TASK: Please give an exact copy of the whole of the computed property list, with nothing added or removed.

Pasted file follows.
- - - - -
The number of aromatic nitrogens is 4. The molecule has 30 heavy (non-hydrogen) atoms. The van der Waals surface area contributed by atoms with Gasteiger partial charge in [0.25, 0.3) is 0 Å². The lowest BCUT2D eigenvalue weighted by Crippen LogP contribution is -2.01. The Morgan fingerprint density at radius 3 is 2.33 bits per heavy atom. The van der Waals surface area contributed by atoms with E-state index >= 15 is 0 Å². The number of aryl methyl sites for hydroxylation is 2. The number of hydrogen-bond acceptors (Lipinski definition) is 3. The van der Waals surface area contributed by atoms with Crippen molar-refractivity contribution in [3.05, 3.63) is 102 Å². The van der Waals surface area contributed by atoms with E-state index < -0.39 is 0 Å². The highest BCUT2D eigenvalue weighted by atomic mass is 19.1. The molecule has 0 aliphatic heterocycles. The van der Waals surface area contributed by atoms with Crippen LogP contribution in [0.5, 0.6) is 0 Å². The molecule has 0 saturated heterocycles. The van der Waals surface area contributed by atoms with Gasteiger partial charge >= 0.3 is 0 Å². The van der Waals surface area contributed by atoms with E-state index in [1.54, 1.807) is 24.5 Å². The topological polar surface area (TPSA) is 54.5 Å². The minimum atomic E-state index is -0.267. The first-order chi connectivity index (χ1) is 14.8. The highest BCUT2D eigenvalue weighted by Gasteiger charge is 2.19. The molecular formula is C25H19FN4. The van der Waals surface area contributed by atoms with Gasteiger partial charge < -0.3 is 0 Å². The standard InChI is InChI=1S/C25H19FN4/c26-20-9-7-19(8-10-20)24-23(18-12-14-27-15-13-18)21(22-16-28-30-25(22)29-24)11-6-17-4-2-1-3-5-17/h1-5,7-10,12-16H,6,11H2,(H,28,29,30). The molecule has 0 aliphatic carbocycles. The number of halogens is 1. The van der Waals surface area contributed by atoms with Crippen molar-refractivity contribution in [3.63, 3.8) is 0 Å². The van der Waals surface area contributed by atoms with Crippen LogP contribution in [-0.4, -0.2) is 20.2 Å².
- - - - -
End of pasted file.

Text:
The number of aromatic nitrogens is 4. The molecule has 30 heavy (non-hydrogen) atoms. The van der Waals surface area contributed by atoms with Gasteiger partial charge in [0.25, 0.3) is 0 Å². The lowest BCUT2D eigenvalue weighted by Crippen LogP contribution is -2.01. The Morgan fingerprint density at radius 3 is 2.33 bits per heavy atom. The van der Waals surface area contributed by atoms with E-state index >= 15 is 0 Å². The number of aryl methyl sites for hydroxylation is 2. The number of hydrogen-bond acceptors (Lipinski definition) is 3. The van der Waals surface area contributed by atoms with Crippen molar-refractivity contribution in [3.05, 3.63) is 102 Å². The van der Waals surface area contributed by atoms with E-state index < -0.39 is 0 Å². The highest BCUT2D eigenvalue weighted by atomic mass is 19.1. The molecule has 0 aliphatic heterocycles. The van der Waals surface area contributed by atoms with Crippen LogP contribution in [0.5, 0.6) is 0 Å². The molecule has 0 saturated heterocycles. The van der Waals surface area contributed by atoms with Gasteiger partial charge >= 0.3 is 0 Å². The van der Waals surface area contributed by atoms with E-state index in [1.54, 1.807) is 24.5 Å². The topological polar surface area (TPSA) is 54.5 Å². The minimum atomic E-state index is -0.267. The first-order chi connectivity index (χ1) is 14.8. The highest BCUT2D eigenvalue weighted by Gasteiger charge is 2.19. The molecular formula is C25H19FN4. The van der Waals surface area contributed by atoms with Gasteiger partial charge < -0.3 is 0 Å². The standard InChI is InChI=1S/C25H19FN4/c26-20-9-7-19(8-10-20)24-23(18-12-14-27-15-13-18)21(22-16-28-30-25(22)29-24)11-6-17-4-2-1-3-5-17/h1-5,7-10,12-16H,6,11H2,(H,28,29,30). The molecule has 0 aliphatic carbocycles. The number of halogens is 1. The van der Waals surface area contributed by atoms with Crippen molar-refractivity contribution in [3.63, 3.8) is 0 Å². The van der Waals surface area contributed by atoms with Crippen LogP contribution in [-0.4, -0.2) is 20.2 Å².